Adding to this, Sherman directed rations be issued to Johnston’s troops – “ten day’s rations for 25,000 men.” That is, depending on the repair of railroad lines to allow movement to Greensborough.
Orders No. 66 were more specific to movements of the Federal armies:
Hostilities having ceased, the following changes and dispositions of troops in the field will be made with as little delay as practicable:
I. The Tenth and Twenty-third Corps will remain in the Department of North Carolina, and Maj. Gen. J. M. Schofield will transfer back to Major-General Gillmore, commanding Department of the South, the two brigades formerly belonging to the division of Brevet Major General Grover at Savannah. The Third Division, Cavalry Corps, Bvt. Maj. Gen. J. Kilpatrick commanding, is hereby transferred to the Department of North Carolina, and General Kilpatrick will report in person to Major-General Schofield for orders.
II. The cavalry command of Maj. Gen. George Stoneman will return to East Tennessee, and that of Bvt. Maj. Gen. J. H. Wilson will be conducted back to the Tennessee River in the neighborhood of Decatur, Ala.
This order effectively split Sherman’s “army group” as hit had existed for over a month. The core elements from the day of the march out of Atlanta – the Armies of the Tennessee and Georgia – marched on. But the Army of the Ohio and Major-General H. Judson Kilpatrick’s cavalry would remain in North Carolina. Of note, the withdrawal of Stoneman’s and Wilson’s commands to points in Tennessee would leave many sections of the south “unoccupied.” Sherman’s aim, derived from the instructions from the War Department, were not to “occupy” per say, but to facilitate a surrender of military forces… at least as things stood on April 27, 1865.
The last two paragraphs of the order gave the line of march for those corps moving north:
III. Major-General Howard will conduct the Army of the Tennessee to Richmond, Va., following roads substantially by Louisburg, Warrenton, Lawrenceville, and Petersburg, or to the right of that line. Major-General Slocum will conduct the Army of Georgia to Richmond by roads to the left of the one indicated for General Howard, viz, by Oxford, Boydton, and Nottoway Court-House. These armies will turn in at this point the contents of their ordnance trains, and use the wagons for extra forage and provisions. These columns will be conducted slowly and in the best of order, and will aim to be at Richmond ready to resume the march by the middle of May.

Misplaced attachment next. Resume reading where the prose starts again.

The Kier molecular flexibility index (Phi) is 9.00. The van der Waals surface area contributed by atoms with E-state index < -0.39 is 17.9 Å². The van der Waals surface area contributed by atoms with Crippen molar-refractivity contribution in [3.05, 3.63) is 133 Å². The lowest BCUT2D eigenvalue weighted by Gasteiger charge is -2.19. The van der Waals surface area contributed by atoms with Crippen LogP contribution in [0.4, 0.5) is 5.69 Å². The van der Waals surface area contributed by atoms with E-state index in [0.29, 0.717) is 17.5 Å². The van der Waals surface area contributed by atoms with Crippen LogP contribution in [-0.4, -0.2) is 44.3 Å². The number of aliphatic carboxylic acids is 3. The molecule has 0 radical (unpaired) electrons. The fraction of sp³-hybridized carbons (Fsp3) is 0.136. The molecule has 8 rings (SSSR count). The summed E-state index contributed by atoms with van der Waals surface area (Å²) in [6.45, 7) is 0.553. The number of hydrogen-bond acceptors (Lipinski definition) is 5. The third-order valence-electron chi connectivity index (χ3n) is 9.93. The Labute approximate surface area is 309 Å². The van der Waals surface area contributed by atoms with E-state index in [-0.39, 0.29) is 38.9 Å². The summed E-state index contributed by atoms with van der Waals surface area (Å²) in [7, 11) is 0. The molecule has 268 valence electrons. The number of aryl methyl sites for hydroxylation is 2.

IV. The chief quartermaster and commissary of this military division, Generals Easton and Beckwith, after making the proper dispositions of their departments here, will proceed to Richmond and make suitable preparations to receive these columns and to provide for their further journey.
Maybe it would have saved a lot of shoe leather and spared the soldiers some blisters to have moved the force by rail and ship to Washington. But with shipping capacity on the Atlantic seaboard already taxed just to keep the military in supply, any “boat ride” for the hard marching troops was difficult to arrange. And why Washington? Well, they were needed for a victory parade. And beyond that, there was a growing desire, particularly from Congress, to start demobilizing the forces. After all, those were “voting constituents” in uniform… and until they were mustered out, the government was paying and feeding them.
The route of the march home was designated on April 27. Movement would start two days later. The war was over for these men… all except for the memories and legacy they would carry north and into their post-war lives.
(Citations from OR, Series I, Volume 47, Part III, Serial 100, pages 321-325.)